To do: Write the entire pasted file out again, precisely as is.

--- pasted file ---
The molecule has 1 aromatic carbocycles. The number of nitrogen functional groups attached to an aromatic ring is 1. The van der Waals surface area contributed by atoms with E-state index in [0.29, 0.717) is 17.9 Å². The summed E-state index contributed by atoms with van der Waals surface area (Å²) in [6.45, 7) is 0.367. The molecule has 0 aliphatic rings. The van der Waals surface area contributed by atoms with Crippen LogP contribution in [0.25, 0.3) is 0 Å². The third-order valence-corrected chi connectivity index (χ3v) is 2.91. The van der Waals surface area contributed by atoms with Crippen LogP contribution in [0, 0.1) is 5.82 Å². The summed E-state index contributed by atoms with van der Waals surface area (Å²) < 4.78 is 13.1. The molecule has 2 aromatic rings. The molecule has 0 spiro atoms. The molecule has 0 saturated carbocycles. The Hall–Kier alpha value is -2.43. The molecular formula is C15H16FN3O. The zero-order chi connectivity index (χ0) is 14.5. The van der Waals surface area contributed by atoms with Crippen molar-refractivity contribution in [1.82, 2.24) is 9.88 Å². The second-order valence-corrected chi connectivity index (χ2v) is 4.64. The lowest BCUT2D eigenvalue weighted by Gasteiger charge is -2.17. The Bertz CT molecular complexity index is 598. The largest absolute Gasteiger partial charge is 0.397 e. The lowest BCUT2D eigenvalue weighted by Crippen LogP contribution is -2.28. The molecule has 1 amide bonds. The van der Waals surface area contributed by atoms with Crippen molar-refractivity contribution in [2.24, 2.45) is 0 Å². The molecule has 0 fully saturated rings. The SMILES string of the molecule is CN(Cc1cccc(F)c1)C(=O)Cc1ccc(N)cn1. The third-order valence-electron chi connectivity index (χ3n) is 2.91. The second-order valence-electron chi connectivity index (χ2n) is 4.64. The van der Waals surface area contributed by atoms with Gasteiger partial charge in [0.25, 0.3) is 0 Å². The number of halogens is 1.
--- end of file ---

The molecule has 1 aromatic carbocycles. The number of nitrogen functional groups attached to an aromatic ring is 1. The van der Waals surface area contributed by atoms with E-state index in [0.29, 0.717) is 17.9 Å². The summed E-state index contributed by atoms with van der Waals surface area (Å²) in [6.45, 7) is 0.367. The molecule has 0 aliphatic rings. The van der Waals surface area contributed by atoms with Crippen LogP contribution in [0.25, 0.3) is 0 Å². The third-order valence-corrected chi connectivity index (χ3v) is 2.91. The van der Waals surface area contributed by atoms with Crippen LogP contribution in [0, 0.1) is 5.82 Å². The summed E-state index contributed by atoms with van der Waals surface area (Å²) < 4.78 is 13.1. The molecule has 2 aromatic rings. The molecule has 0 spiro atoms. The molecule has 0 saturated carbocycles. The Hall–Kier alpha value is -2.43. The molecular formula is C15H16FN3O. The zero-order chi connectivity index (χ0) is 14.5. The van der Waals surface area contributed by atoms with Crippen molar-refractivity contribution in [1.82, 2.24) is 9.88 Å². The second-order valence-corrected chi connectivity index (χ2v) is 4.64. The lowest BCUT2D eigenvalue weighted by Gasteiger charge is -2.17. The Bertz CT molecular complexity index is 598. The largest absolute Gasteiger partial charge is 0.397 e. The lowest BCUT2D eigenvalue weighted by Crippen LogP contribution is -2.28. The molecule has 1 amide bonds. The van der Waals surface area contributed by atoms with Crippen molar-refractivity contribution in [2.24, 2.45) is 0 Å². The molecule has 0 fully saturated rings. The SMILES string of the molecule is CN(Cc1cccc(F)c1)C(=O)Cc1ccc(N)cn1. The third-order valence-electron chi connectivity index (χ3n) is 2.91. The second-order valence-electron chi connectivity index (χ2n) is 4.64. The van der Waals surface area contributed by atoms with Gasteiger partial charge in [0.25, 0.3) is 0 Å². The number of halogens is 1.